This year the Center for Social Entrepreneurship will be hosting its fourth annual January Symposium which will take place on January 22-24, 2015. The symposium will challenge participants to think about how innovators have an impact in the field of public health. CSE Vision Award recipients Jennifer Staple-Clark, Founder of Unite for Sight, and Mitch Besser, Founder of Mothers2Mothers, will deliver insightful keynote addresses. In addition, the symposium will bring a variety of thought-provoking workshops, live Skype conferencing sessions as well as our first Hackathon with national and international innovators and Middlebury students on the future of global health.
One of the most anticipated events at the symposium is the public conversation on Thursday led by Staple-Clark titled “Responsible Innovation and Social Entrepreneurship,” with Assistant Professor of Sociology and Anthropology Svea Closser and two Middlebury students, Hannah Blackburn ’17 and Sayre White ’15. In 2000, Staple-Clark, then a sophomore at Yale University, founded Unite For Sight in her dorm room. Now the organization is a leader in global health education and in providing cost-effective care to some of the world’s poorest people. Its Global Impact Corps offers year-round healthcare delivery in three countries: Ghana, India, and Honduras. Volunteers for the organization–students and professionals–train with Unite for Sight’s doctors.
On Friday, January 23, at 7 p.m., Dr. Besser will participate in a keynote conversation,
“Communities Caring for Communities: A Vision for Better Health Care,” with Pam Berenbaum, coordinator of Global Health Programs at Middlebury. In 1999, Besser, a graduate of Harvard Medical School, joined the University of Cape Town’s Department of Obstetrics and Gynecology, where he created mothers2mothers, in which mothers living with HIV are employed to work alongside doctors and nurses in understaffed health centers, educating and supporting pregnant women and new mothers with HIV. These Mentor Mothers, as they are called, reduce the workload of doctors and nurses and increase the effectiveness of interventions that protect babies from HIV infection and keep mothers healthy and alive. Two Mentor Mothers, Queen Mda and Nozandulela Samela, will serve as workshop leaders during the symposium. Mothers2mothers has reached more than 1.2 million HIV-positive mothers in nine countries in sub-Saharan Africa.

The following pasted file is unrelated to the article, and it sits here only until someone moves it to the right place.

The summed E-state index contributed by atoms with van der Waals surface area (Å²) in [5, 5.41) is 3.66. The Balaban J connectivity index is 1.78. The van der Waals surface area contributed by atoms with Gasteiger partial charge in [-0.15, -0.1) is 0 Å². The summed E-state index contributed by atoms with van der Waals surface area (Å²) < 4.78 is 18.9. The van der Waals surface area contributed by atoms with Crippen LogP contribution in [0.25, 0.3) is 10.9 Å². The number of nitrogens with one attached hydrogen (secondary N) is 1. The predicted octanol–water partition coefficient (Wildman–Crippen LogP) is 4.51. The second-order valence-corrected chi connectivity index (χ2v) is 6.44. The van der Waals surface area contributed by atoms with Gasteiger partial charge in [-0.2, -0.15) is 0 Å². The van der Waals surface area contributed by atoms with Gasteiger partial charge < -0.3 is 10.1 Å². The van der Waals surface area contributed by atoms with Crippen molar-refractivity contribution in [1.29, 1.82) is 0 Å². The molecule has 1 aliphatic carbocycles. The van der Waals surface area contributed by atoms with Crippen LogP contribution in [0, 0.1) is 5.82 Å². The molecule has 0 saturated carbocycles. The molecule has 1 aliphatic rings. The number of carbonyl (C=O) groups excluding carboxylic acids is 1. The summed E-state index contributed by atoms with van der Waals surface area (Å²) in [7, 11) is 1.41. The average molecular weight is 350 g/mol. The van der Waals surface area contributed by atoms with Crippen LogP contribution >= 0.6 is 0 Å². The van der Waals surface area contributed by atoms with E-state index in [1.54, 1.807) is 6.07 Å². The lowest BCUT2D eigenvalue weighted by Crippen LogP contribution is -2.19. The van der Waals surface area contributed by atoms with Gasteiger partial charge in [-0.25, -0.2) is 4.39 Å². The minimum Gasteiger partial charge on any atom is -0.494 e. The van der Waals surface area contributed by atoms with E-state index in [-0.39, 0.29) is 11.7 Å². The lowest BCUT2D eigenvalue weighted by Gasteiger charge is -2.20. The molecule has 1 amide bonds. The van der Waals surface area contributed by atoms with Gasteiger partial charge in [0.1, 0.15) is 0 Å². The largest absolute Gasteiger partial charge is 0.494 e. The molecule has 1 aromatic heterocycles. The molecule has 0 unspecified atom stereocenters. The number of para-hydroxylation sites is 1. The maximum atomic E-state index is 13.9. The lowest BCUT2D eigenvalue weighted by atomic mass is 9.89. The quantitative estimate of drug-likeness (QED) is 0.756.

New this year as part of the symposium will be a hackathon, which will bring together students, faculty, staff, and community members to compete as teams to create a one-minute public service announcement regarding a public health issue. On January 23, teams will begin work on their announcements, which may take the form of a video, radio spot, dance, or another medium. Team members will present their announcements for judging at the close of the symposium on Saturday, January 24. Sayre White, Middlebury senior and Co-President of GlobeMed, encourages all students to get involved with this year’s symposium, “This symposium is a brilliant opportunity for anyone who is seeking a channel for their creative energy, and one that facilitates and encourages deep, critical attention to some of the most pressing global health issues of our time.”
For more information on the speakers, events, and the schedule, check out: